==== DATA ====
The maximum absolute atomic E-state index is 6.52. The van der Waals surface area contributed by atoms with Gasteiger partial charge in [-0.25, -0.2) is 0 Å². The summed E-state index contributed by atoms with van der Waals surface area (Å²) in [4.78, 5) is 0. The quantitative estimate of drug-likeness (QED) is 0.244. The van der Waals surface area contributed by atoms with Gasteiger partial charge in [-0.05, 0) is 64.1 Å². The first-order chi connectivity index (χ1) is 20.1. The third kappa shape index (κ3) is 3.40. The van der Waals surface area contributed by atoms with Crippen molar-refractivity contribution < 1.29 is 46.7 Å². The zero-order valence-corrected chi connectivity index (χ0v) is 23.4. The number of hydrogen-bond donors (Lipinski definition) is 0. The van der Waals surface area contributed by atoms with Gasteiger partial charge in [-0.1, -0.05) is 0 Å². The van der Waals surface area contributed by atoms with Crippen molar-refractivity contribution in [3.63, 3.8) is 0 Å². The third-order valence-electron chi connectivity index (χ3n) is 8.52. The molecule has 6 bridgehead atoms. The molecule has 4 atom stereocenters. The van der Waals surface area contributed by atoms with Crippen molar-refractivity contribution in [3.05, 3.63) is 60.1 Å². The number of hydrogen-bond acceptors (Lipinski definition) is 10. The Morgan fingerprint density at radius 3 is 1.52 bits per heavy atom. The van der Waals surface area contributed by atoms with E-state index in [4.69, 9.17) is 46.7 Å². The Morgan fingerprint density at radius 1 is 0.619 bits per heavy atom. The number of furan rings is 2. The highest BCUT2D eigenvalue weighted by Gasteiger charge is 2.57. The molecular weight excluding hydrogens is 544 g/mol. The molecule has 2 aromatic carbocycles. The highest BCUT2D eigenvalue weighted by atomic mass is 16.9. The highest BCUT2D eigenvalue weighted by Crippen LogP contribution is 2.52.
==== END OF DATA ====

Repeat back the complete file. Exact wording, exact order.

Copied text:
The maximum absolute atomic E-state index is 6.52. The van der Waals surface area contributed by atoms with Gasteiger partial charge in [-0.25, -0.2) is 0 Å². The summed E-state index contributed by atoms with van der Waals surface area (Å²) in [4.78, 5) is 0. The quantitative estimate of drug-likeness (QED) is 0.244. The van der Waals surface area contributed by atoms with Gasteiger partial charge in [-0.05, 0) is 64.1 Å². The first-order chi connectivity index (χ1) is 20.1. The third kappa shape index (κ3) is 3.40. The van der Waals surface area contributed by atoms with Crippen molar-refractivity contribution < 1.29 is 46.7 Å². The zero-order valence-corrected chi connectivity index (χ0v) is 23.4. The number of hydrogen-bond donors (Lipinski definition) is 0. The van der Waals surface area contributed by atoms with Gasteiger partial charge in [-0.1, -0.05) is 0 Å². The van der Waals surface area contributed by atoms with Crippen molar-refractivity contribution in [3.63, 3.8) is 0 Å². The third-order valence-electron chi connectivity index (χ3n) is 8.52. The molecule has 6 bridgehead atoms. The molecule has 4 atom stereocenters. The van der Waals surface area contributed by atoms with Crippen molar-refractivity contribution in [3.05, 3.63) is 60.1 Å². The number of hydrogen-bond acceptors (Lipinski definition) is 10. The Morgan fingerprint density at radius 3 is 1.52 bits per heavy atom. The van der Waals surface area contributed by atoms with E-state index in [4.69, 9.17) is 46.7 Å². The Morgan fingerprint density at radius 1 is 0.619 bits per heavy atom. The number of furan rings is 2. The highest BCUT2D eigenvalue weighted by Gasteiger charge is 2.57. The molecular weight excluding hydrogens is 544 g/mol. The molecule has 2 aromatic carbocycles. The highest BCUT2D eigenvalue weighted by atomic mass is 16.9. The highest BCUT2D eigenvalue weighted by Crippen LogP contribution is 2.52.